11.05.134:45 AM ET

A Girl's Story, Much Like Their Own

In 'Survival Girls', Ming Holden introduces us to a remarkable group of Congolese refugees who use theater to tell a story of survival.

In 2011, Ming Holden traveled to Kenya and founded a theater group for Congolese refugee girls in the slums of Nairobi. Her new book about the experience, Survival Girls, traces her journey and the stories of the remarkable young women who joined her project. (Incidentally, all proceeds of the book go to the Survival Girls themselves, and Hillary Clinton and Anne-Marie Slaughter are reported to be fans.) Below, an excerpt from Holden's non-fiction novella introduces us to the sweet, spirited refugees she encountered in her theater workshop:


“What do you do when you're feeling squeezed?” I asked the girls as we began the next workshop. We were standing in a circle, swinging our arms loosely back and forth.

“When you're really sad, or really tired, or really angry. What do you do?” I started shaking one foot in front of me. They followed suit.

“I cry,” said Nana.

“I sing,” said Sofia.

“I pray,” said Dianne.

We switched feet.

“I sleep,” said Palome.

I smiled at her. “You can sleep when you're upset? That's funny, how different people's responses can be. I have trouble sleeping when I am upset.”

“When I am angry I want to do things,” Palome said in her low, even voice. “But I don't want to hurt anyone so I know I should just go to bed.”

I wondered briefly about that bed. Did she share it with siblings? Were her parents alive? I circled my shoulders forward and back. “What do you dislike the most?” I asked.



“When someone says something that is not true.”


I looked at Sofa. “Back-biting?”

“Yes, like when you are not there, they say unkind things.”

“Backstabbing. I learned it as 'backstabbing.' Yeah, I don't like that either. Anything else?”


I looked around at the girls. I wasn't quite sure what they did with their time outside of workshop. Perhaps they looked for work. Perhaps they had televisions. Sofia, at least, sometimes wrote songs. It was difficult to find paying work without documentation in Nairobi, and often illegal for asylum seekers to be employed. What did their families expect of them, if any of their family members were even with them? What did they expect of themselves?

“We really want the truth, don't we?” I asked. “I noticed that that has come up as something you really value. We really don't like it when people lie and we don't like it when they twist words. We want language to tell the truth for us.” I held up their drawings from the first session.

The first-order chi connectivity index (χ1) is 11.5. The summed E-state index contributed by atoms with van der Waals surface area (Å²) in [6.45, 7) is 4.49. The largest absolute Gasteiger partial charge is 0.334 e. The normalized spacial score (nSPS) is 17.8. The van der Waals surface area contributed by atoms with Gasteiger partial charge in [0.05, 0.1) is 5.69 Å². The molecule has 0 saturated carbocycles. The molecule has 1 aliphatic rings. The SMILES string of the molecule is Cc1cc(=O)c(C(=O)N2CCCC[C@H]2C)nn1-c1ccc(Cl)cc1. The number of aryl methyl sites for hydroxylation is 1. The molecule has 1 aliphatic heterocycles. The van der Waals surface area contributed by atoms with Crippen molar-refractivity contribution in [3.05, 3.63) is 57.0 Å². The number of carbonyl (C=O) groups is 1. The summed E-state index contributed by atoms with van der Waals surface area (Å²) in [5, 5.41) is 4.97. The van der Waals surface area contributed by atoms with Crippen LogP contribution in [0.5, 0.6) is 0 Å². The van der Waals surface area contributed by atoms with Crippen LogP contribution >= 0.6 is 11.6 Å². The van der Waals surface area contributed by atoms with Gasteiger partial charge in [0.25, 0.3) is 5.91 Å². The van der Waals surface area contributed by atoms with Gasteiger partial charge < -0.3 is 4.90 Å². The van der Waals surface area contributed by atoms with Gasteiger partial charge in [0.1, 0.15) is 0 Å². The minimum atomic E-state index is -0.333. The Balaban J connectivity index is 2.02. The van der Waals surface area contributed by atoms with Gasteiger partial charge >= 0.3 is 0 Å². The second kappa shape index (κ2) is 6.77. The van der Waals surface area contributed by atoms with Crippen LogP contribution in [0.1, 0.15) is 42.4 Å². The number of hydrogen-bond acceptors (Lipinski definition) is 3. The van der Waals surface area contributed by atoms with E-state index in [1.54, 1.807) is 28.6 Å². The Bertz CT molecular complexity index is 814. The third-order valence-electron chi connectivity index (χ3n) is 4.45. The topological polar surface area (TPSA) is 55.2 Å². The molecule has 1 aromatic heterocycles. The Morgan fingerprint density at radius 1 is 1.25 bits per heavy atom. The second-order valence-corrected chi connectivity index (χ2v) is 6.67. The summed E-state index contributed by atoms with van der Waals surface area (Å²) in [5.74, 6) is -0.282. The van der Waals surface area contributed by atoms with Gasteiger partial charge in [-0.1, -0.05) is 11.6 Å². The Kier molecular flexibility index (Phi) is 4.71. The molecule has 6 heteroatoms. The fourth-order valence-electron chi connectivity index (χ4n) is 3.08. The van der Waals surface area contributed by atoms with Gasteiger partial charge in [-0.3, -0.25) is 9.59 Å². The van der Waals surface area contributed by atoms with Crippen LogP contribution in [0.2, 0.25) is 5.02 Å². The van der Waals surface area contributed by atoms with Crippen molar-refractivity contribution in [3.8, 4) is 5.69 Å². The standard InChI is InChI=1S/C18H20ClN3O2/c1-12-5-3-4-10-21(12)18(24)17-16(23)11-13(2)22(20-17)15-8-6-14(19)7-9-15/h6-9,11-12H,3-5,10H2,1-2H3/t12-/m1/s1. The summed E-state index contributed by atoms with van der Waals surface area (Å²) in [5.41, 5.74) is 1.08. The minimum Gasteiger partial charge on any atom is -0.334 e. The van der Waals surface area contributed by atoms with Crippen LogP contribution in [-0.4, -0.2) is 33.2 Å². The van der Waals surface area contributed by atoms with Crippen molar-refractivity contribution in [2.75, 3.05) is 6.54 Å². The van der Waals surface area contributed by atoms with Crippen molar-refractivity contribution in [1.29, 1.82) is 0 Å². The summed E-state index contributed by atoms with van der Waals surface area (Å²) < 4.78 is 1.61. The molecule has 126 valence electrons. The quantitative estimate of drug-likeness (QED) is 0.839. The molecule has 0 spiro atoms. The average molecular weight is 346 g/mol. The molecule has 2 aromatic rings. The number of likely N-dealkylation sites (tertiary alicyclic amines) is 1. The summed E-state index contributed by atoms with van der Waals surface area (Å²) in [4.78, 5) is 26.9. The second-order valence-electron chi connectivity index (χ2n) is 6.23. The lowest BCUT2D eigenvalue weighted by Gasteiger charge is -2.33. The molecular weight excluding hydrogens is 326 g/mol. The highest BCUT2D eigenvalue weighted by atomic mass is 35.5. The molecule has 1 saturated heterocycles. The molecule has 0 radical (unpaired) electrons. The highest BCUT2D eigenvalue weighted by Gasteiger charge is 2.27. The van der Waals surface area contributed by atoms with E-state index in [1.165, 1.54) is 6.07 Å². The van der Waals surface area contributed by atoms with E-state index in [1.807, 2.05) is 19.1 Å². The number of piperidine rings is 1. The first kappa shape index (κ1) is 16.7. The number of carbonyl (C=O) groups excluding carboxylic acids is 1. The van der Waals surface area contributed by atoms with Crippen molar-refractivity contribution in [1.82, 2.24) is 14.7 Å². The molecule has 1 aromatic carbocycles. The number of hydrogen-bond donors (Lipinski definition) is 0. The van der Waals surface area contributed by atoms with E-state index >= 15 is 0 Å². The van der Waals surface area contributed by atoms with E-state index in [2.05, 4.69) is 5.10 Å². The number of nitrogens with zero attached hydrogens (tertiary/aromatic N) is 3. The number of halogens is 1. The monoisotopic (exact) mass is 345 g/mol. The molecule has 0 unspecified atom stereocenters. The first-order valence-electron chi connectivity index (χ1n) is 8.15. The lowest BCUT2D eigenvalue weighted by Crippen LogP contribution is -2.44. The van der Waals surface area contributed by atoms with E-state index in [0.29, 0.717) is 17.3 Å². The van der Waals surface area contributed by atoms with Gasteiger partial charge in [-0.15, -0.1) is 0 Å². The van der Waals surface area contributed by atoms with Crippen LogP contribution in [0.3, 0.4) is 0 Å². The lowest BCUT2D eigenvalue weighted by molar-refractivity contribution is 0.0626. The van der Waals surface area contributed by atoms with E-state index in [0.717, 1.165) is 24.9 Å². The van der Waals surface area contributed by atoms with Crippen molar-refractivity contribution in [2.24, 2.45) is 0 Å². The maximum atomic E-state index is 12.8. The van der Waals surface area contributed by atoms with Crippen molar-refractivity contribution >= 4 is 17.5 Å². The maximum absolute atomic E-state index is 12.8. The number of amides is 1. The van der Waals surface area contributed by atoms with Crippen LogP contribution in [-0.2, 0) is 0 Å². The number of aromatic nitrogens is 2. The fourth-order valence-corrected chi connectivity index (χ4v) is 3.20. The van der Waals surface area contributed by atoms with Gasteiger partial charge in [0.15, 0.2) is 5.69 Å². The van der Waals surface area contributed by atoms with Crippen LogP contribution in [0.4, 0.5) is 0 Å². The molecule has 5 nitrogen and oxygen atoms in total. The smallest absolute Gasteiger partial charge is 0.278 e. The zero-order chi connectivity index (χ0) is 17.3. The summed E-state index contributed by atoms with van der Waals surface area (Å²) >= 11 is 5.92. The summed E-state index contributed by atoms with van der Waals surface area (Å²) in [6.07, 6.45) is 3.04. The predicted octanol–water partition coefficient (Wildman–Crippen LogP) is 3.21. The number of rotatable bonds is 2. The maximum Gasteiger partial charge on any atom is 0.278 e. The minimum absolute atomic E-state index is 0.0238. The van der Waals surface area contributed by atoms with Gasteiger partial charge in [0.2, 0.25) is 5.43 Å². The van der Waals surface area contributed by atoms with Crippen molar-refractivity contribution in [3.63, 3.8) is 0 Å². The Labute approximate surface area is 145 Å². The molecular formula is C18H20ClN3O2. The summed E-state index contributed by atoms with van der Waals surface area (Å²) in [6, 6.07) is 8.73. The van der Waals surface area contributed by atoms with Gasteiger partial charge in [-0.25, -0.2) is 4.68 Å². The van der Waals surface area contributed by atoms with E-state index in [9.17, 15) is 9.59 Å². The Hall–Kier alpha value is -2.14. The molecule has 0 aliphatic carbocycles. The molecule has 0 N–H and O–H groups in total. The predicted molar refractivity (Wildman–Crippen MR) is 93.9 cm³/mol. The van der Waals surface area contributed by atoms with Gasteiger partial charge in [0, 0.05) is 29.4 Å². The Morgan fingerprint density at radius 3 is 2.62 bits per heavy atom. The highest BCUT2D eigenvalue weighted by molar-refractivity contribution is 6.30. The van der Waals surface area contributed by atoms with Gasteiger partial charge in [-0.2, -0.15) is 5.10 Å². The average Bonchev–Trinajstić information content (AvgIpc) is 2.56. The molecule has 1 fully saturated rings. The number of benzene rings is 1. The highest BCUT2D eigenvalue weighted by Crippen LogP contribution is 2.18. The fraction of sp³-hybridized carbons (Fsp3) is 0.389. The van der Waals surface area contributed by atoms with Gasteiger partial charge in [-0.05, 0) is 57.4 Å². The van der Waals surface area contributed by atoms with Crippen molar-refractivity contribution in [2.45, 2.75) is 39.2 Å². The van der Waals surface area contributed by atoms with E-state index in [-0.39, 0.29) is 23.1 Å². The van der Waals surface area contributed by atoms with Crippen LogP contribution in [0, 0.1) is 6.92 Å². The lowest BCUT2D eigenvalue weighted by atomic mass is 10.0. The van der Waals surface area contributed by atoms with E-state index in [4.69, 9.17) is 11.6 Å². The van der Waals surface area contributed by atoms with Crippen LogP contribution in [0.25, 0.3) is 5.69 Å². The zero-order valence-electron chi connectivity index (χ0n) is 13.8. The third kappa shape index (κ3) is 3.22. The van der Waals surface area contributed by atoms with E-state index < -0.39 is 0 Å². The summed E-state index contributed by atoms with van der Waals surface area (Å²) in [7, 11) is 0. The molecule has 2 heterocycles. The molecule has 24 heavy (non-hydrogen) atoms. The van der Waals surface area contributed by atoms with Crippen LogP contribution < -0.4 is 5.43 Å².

They nodded. I produced my trusty yellow legal pad and wrote “flower” and “femininity” and “home” and “love” and “family” in different places, connecting the words with lines.

“So,” I said. “We keep coming back to these ideas, these pictures in our minds. It sounds like you would like to do some drama, yeah? Make a piece of drama to perform?”

“Yes!” they sang.

“Well, let's start thinking,” I said. “Let's think about these words. How can we make a story to show the words? How can we act out these ideas? What do you want to talk about? We need a story about people, or a person.”

The girls conferred, with Sofia the obvious leader. I could try to follow and learn some beginning Swahili, but I instead allowed myself the pleasure of just listening to the sounds and tones and rapport, the girls' banter and affectionate arguments like busy birds or bees or hens. They turned to me.

“We want people to hear and listen to the suffering of woman,” said Valentine.

“And how Kenyan people tell refugees, 'You destroy our country,'” said Clemence.

“Do they say that?” I asked Clemence. She nodded emphatically.

Sofia spoke for her: “You can go to UNHCR, they will give a mandate —but you could sleep outside and even be rained on, they don't care.”

Sawa,” I said. (I'd at least learned the Swahili word for “okay.”) I motioned them to circle up. “What comes next is creating a character. Drama is to show these things through a story that will be interesting to an audience. So we create a woman who represents the women you say no one listens to.” I nodded to Sofia, who translated.

I put out my hands and made an hourglass shape with them, in the center of the circle our seven bodies inscribed. “Here is our girl,” I said. The girls watched my hands and the empty air between them.

“Here is our girl,” I said again, and again making a curvy vessel out of the air. “What is her name?”


“The girl,” I said. “We are giving our stories to the girl. She's an imaginary girl. She's our character. She needs a name.”

“Anita,” Sofia said.

“Okay. Where is she from?”

“Congo,” Dianne and Valentine said together.

“What part?”

“South Kivu,” Palome said.

“Does she have brothers or sisters?”

“Yes, brothers.” Sofia listened to Nana say something and translated: “But they were separated. By, how do you say it, the force.”

“Forcibly separated. Okay. And then what happened?”

“She was, there is no one anymore to care for her. Because the other tribe came and” —a few of them spoke at once—“they raped her. They said to her father to rape her or they kill him. And he said no and they killed him so she has no father.”

I kept my hands, facing my palms inward, in the center of the circle. “And then,” I repeated, “she was forced apart from her brothers. And then she had to run away?”


“To where?”

“To Nairobi.”